Discuss your goals in advance with your collaborators and your stakeholders. Identify clear and specific objectives that have the potential to further a broader cause.
Compare litigation to other means of reaching your objectives. Consider potential allies with other causes that might benefit from (or be harmed by) the outcome of your case.
Consult a wide variety of experts (such as engineers, activists, academics, and social scientists) to assess the potential impact of your case on society in general.
Plan for contingencies, both during litigation and afterwards. Think about what will happen if you lose or if your opponents offer to settle. Have a plan in place to capitalize on a victory in court or to mitigate a loss.
Set realistic expectations about what you and your organization can contribute and what risks or uncertainties you foresee. Don’t be afraid to admit when a task is outside your area of expertise – that’s what collaboration is for!
As a group, divide responsibilities based on each collaborator’s expertise, resources, and bandwidth. Decide who will provide the “bridges” between collaborators and make sure they have the support they need.
Create a timeline that includes both external events (court dates, legislative hearings, elections, etc.) and internal deadlines. Build in extra time for unanticipated events.
Be prepared to put in time away from your desk. Collaborative strategic litigation means dedicating time to supporting others – be sure to factor this in when setting your own deadlines.
You can only do so much with a single lawsuit. Focus on achieving the objectives you and your collaborators have agreed on.
If you need to change or refine your objectives, don’t do it unilaterally. Make sure all collaborators understand the reasons for the change and agree that it is necessary. Ensure that any negative impact on allies’ efforts caused by the change is sufficiently mitigated.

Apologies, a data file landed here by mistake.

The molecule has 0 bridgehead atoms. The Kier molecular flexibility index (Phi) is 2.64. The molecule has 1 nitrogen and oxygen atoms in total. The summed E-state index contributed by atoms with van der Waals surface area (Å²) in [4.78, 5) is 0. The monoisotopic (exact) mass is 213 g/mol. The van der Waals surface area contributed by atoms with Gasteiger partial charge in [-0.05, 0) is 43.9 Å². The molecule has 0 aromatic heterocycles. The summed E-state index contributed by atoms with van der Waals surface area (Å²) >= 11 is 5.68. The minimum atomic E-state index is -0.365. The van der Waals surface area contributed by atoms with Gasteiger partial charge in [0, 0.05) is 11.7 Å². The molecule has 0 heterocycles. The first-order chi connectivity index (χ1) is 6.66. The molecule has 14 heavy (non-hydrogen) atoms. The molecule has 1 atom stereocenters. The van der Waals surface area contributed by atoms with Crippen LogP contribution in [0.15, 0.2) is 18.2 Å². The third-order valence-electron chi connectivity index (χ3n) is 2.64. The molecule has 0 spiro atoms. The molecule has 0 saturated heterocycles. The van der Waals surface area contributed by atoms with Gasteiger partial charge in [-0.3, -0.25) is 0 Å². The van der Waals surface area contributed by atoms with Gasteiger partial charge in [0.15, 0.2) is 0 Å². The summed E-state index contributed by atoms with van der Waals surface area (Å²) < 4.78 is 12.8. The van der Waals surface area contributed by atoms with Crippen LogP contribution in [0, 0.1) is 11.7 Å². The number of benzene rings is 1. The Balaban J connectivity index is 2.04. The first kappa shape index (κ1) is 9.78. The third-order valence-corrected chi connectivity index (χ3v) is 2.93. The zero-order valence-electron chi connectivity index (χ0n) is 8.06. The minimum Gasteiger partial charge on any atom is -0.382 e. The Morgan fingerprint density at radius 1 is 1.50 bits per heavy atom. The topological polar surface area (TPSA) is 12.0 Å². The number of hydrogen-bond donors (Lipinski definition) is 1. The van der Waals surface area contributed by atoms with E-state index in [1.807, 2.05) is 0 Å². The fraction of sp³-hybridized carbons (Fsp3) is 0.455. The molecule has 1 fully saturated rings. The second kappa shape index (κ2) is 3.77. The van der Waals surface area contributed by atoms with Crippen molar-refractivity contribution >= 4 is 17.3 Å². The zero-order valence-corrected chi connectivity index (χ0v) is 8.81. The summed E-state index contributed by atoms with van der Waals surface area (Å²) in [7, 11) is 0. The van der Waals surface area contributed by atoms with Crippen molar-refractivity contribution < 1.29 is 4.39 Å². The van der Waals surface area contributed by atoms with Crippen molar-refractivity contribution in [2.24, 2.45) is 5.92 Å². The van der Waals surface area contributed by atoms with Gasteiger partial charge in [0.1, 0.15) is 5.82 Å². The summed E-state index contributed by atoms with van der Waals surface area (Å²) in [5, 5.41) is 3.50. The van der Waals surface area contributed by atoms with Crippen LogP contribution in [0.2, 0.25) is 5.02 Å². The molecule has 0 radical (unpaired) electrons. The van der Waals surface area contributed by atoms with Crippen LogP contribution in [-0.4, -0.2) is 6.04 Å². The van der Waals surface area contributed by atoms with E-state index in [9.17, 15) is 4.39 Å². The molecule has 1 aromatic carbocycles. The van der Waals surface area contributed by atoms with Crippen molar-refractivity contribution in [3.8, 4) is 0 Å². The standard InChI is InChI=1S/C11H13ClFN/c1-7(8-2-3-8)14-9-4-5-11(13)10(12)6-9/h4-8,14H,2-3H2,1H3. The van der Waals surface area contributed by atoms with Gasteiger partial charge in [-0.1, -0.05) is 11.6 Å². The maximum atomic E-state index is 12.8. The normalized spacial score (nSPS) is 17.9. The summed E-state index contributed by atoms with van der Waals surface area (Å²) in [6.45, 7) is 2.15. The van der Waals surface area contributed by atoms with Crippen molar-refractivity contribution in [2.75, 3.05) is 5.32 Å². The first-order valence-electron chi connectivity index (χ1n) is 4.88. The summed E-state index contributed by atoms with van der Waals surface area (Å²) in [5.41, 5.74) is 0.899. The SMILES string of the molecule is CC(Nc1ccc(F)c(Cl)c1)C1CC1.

Respect and defer to your collaborators' expertise. Be prepared to hand over control on certain issues; trust the ability of others. Play off each other's strengths and embrace the opportunity to learn.
Respect others' limitations in capacity and resources; be forthcoming about your own. Be realistic about what each party is able and willing to invest.
Be prepared to negotiate priorities as yours may not necessarily be aligned with those of your collaborators.
Acknowledge the time and effort others invest in both the case and the cause. Understand that each party will be involved on different levels of intensity at different times as the case evolves.
Don't shy away from technology. It takes time to understand technical details, but engaging with them is necessary and yields benefits.
Identify the technological data and analyses that are most helpful to the case. Consider how they relate to the broader cause.
Articulate the technological issues at stake in legal and advocacy terms, and vice versa. Ensure technological accuracy and be patient in helping your partners understand the perspective you have from your area of expertise.
Technology is in constant development: plan to leave room for dealing with a moving target. Also consider how you want the tech to develop and how you can impact this.
Identify people and organizations that are (or could become) engaged with your campaign and break them down into identifiable groups. For each group you want to reach, identify which collaborators are best positioned to reach them.